But, if every few minutes, one trade takes several seconds rather than several milliseconds, that performance discrepancy can mean lost money. Examples of applications that require deterministic functionality include:

- Automated traded systems that compete against each other for stock; normally the fastest system will be able to obtain the stock. If the speed is anywhere less than the normal response time, the financial institution is more than likely to lose the bid.

- Command and control systems for defence or facilities such as water or nuclear power, where any abnormal delay in response could result in the loss of life.

- Travel systems that require a guaranteed response time or else the travel agency could lose the reservation. Eg if a response time of 4 seconds is required and the reservation takes 7 seconds, then there will be loss of business.

- Tracking satellite data and keeping data synchronised with the other satellites and client systems.

The Realtime component of MRG has several benefits in the above areas:

- It guarantees a response time such as in the travel system reservation software and in command and control systems.

- It can prioritise applications to the point where even if the system is overloaded and prone to hanging, the application itself will still process.

Speaking with Red Hat’s, Bryan Che, Product Manager of the MRG offering;

“The Realtime component uses an updated Linux kernel which means that MRG is essentially working as part of the operating system and so allows Red Hat Enterprise Linux to work in realtime without latency and to take advantage of deterministic features.”

Messaging Functionality

Messaging functionality is the heart of all distributed computing applications. Applications that use messaging technology include: automated trading systems, billing information and reservation systems and defence communication systems to send data to send data to one another.

- In a Travel Reservation software, messaging would be used by the travel agents systems or users’ systems to communicate a reservation and then to automatically return a pop up confirmation message and an email confirmation.

- In an automatic trading application, messaging would be used by the systems to communicate bids and return whether the bids have been successful.

“We also have clustering and federation technologies directly in the messaging broker to enable robust deployments of messaging across disperse environments,” says Bryan Che

Messaging functionality is also not new, many of the large software vendors such as IBM’s Websphere MQ series and Microsoft’s MSMQ are aimed at delivering reliable messaging for distributed computing platforms. However the problem is that many of these messaging based systems cannot communicate with one another. For example, if you purchase a system from a vendor it won’t communicate with another vendor’s application due to the use of proprietary messaging protocols.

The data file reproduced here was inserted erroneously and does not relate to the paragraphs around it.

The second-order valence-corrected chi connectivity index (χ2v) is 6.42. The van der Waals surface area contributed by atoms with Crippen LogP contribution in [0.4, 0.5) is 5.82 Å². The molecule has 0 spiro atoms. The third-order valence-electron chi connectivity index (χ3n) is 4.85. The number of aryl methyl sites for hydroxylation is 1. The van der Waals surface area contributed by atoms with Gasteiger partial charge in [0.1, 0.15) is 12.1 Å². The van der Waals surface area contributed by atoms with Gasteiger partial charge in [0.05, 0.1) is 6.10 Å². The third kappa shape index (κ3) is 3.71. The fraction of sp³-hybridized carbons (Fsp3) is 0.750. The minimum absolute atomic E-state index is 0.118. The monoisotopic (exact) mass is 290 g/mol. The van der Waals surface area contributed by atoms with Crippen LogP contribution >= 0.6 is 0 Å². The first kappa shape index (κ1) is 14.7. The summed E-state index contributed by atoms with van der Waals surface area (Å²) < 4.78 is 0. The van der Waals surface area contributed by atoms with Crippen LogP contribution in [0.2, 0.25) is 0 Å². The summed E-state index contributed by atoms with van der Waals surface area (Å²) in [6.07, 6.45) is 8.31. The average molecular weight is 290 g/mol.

Two components make Red Hat’s MRG Messaging offering unique:

1. Its integration with and optimization for Linux at the kernel enables performance of up to 100 times better than other messaging products

2. Its support of the Advanced Message Queuing Protocol (AMQP).

Messaging with Realtime and Grid Integration

Messaging and Grid integration benefits include:

- Data distribution across the grid

- Leveraging messaging for the management and monitoring of all of MRG, including the grid

- Low-latency scheduling of jobs onto the grid. By leveraging Messaging and Realtime, MRG can schedule jobs in the millisecond range—much faster than other grid platforms. This opens up new classes of work for grids to compute

Advanced Message Queueing Protocol (AMQP)

One major advantage that Red Hat MRG has over other messaging software is its default support of AMQP. AMQP is a user driven messaging protocol standard designed to allow different distributed applications to natively talk with each other.

For example Vendor A’s trading application can use this protocol to talk with Vendor B’s trading application. As AMQP has risen in popularity over the last few years, companies such as Cisco have also built devices to allow you to bridge between AMQP and other messaging.

If you use AMQP as the messaging protocol for your distributed applications you won’t have to budget for developers to work on methods to integrate your distributed applications.

In other words, using AMQP will save on the tremendous complexity and administrative overhead of having to integrate communication between different applications whilst enabling optimal architectures and performance. A protocol such as AMQP can enable future applications and architectures to take advantage of the full power of distributed deployments as it eliminates the headaches of integration.

Red Hat MRG or Bust?

Due to the limited size of this report, we can only give you a brief overview of the benefits of MRG and it would be worth your time to investigate further benefits by reading the white papers on the MRG offering.

Over the last decade Red Hat has shown that the Open source model for computing is a viable and sustainable business model realising hundreds of thousands of dollars in savings for companies. From this standpoint alone, apart from the benefits already covered in this article the product is worth an in-depth look.

If you would like more technical information and white papers visit http://www.redhat.com/f/pdf/MRG_WhitePaper.pdf